Monday, November 12, 2007

Last call for last call

Does this make her brain look dead?

this is one of those posts where i don't know where to begin. on one hand the passing of an important designer, pillar of the sl community and decent individual is really not the time to be catty or bitchy. i've been catty and bitchy about ginny's work before, and deservedly so. but that's what you say about someone when you are fighting the wave of street urchin cum 9 to 5 cubicle catastrophe which is the fashion taste of the people who followed her releases. what you say about someone as important and influential, and upstanding and decent, as ginny, once she is gone, is quite another matter: sl has lost one of its best residents, one of its most dedicated people, and one of its centers of ideas. it's a hole that isn't ever going to really close up. in a world of fakes and frauds, ginny was genuine.

this is why the statement that this is like versace passing is incredibly amusing and shows just how little the sl fashion world knows about, well, fashion. versace was trashy, what happened when you too the latest celebutante bit of fluff and throw lots of money at her to make whatever advantages of face and figure she had work. versace's spirit is alive and well on much of sl, but please, ginny was never part of trashdom. ginny may not have been inspired, and often wasn't, but she was never gaudy, tasteless or one to throw pixels and bling at a design problem. ginny made clothes that worked.

instead, ginny was mall retail fashion, couture inspired in an off handed way, for sl. her designs were solidly in the range of abercrombie and fitch, fcuk without the color, bcbg. if her clothes were real then wwd would eat them up. She was never quite as earthy as some, and never really got color. but versace is not at all what she was doing. Instead ginny's clothes were the clothes that people standing in their houses on their lots wore when having their virtual friends over for a virtual talk fest. clothes for a slice of sl which, while it does not attract the sensationalism of direct sex and what i do, nor the glittering plutography of big business come to second life, is a huge part of what is done here.

more over, ginny was consistently first in moving this style and making this style work. her business practices were exemplary, customer service was excellent and prices were, if you wanted what she sold, very reasonable.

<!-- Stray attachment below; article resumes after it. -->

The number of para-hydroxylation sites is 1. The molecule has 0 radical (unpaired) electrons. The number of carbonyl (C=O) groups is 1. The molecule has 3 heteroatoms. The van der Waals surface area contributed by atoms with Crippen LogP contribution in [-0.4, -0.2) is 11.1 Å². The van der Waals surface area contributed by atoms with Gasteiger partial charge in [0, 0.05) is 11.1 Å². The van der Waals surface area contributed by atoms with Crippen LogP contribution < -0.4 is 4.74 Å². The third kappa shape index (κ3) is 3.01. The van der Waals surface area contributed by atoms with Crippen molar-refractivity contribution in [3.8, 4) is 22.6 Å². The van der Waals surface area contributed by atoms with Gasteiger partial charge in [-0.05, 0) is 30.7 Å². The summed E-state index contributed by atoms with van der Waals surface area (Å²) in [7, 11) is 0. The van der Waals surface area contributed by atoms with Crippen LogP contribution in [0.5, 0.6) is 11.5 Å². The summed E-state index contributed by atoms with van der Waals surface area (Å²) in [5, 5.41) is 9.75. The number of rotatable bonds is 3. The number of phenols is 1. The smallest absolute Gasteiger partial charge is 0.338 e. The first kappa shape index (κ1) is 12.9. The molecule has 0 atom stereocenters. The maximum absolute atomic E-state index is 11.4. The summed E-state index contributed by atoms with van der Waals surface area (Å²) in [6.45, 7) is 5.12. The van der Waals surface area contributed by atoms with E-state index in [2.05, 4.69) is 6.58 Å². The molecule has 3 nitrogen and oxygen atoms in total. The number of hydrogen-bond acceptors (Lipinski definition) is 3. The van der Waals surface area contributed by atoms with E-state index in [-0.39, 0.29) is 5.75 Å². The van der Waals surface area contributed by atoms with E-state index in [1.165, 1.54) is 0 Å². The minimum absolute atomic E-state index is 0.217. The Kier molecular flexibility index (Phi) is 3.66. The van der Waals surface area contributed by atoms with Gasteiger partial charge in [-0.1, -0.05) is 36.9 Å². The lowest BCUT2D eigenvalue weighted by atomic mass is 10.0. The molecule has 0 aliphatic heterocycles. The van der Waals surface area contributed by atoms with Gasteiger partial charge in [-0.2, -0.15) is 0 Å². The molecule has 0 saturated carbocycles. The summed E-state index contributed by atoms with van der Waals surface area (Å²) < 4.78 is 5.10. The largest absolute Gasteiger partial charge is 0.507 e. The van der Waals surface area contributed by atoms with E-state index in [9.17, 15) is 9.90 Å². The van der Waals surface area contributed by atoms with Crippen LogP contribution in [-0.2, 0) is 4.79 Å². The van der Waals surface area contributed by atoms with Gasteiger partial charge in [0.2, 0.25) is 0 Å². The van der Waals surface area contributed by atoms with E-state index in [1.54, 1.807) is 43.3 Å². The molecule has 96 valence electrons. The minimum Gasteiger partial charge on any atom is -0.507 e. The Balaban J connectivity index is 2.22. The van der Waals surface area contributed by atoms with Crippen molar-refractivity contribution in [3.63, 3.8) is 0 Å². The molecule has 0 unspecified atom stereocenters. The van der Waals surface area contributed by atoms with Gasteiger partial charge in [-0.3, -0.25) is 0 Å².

for different reasons i take this death as a hard shock, because it is only recently that ginny started making cloths that i would buy. somewhere in this dismal summer, ginny had hit on how to make clothes which were both richly detailed, and which were none the less within the range of her buying public. suddenly you could see her clothes on a young elizabeth tailor in national velvet. i've purchased five of her catwalk collection outfits, and wear them regularly with some good effect. from stolid to solid, from timid to sensible, ginny's work burst upward in quality and detail in a startling short period of time.

and that is what is painful to me: this was a moment when the pieces of sl were becoming more as one, where the quality of work had begun to soar on winds of inspiration, and when it was clear that designers wee no longer fighting with sl, but using its features to make artistic statements. ginny's last release was a landmark, and now, it is to be the last indeed for last call. while there were clear problems with how parts fit together, the texture pieces were inspired, and the integration of sculpties was generally sure handed. if ginny's fans are upset because they have lost their fashion pole star, i am more so, because it was clear that ginny had found a way out of the wilderness of the land of bland and into higher realms.

but oh god is that outfit ensemble hiddeous, my eyes hurt just remembering it. if there is anything that makes me feel the pain of loss of ginny so much as looking at her last work with its promise and exquisite workmanship, it is looking at the fashion audience that she had connected with, and was dressing better and better.


  1. Without getting into the what kind of fashion was Last Call oriented to (I am as Wall Mart oriented as anybody else can be) or mentioning the corny title (I've done worse, too)...


    Ok, after briefly mentioning the style and the corniness of the title (:-p), I want to say I liked your post.

    I never met the typist, so I cannot say how wonderfull it was, as so many friends had said on the fashion blogs. Also, I am not sure which of the two RL persons are talking off, or befriended with. But judging Last Call by it's deeds with a sceptic look, not tinted by fear to death, is nice; truly nice.

    They had good prices, and they products where copy (imprescindible to mix and match), they had good customer support, what showed patience and love for they work.

    In this messy world, I liked Last Call; it will be missed.

  2. I am very sorry if Ginny's player is dead. Some people have openly speculated that this was a sluicide, that is presenting as if the player was dead to change identities or leave sl, but speculating on these things will drive you mad. In any event, I feel for the people left behind.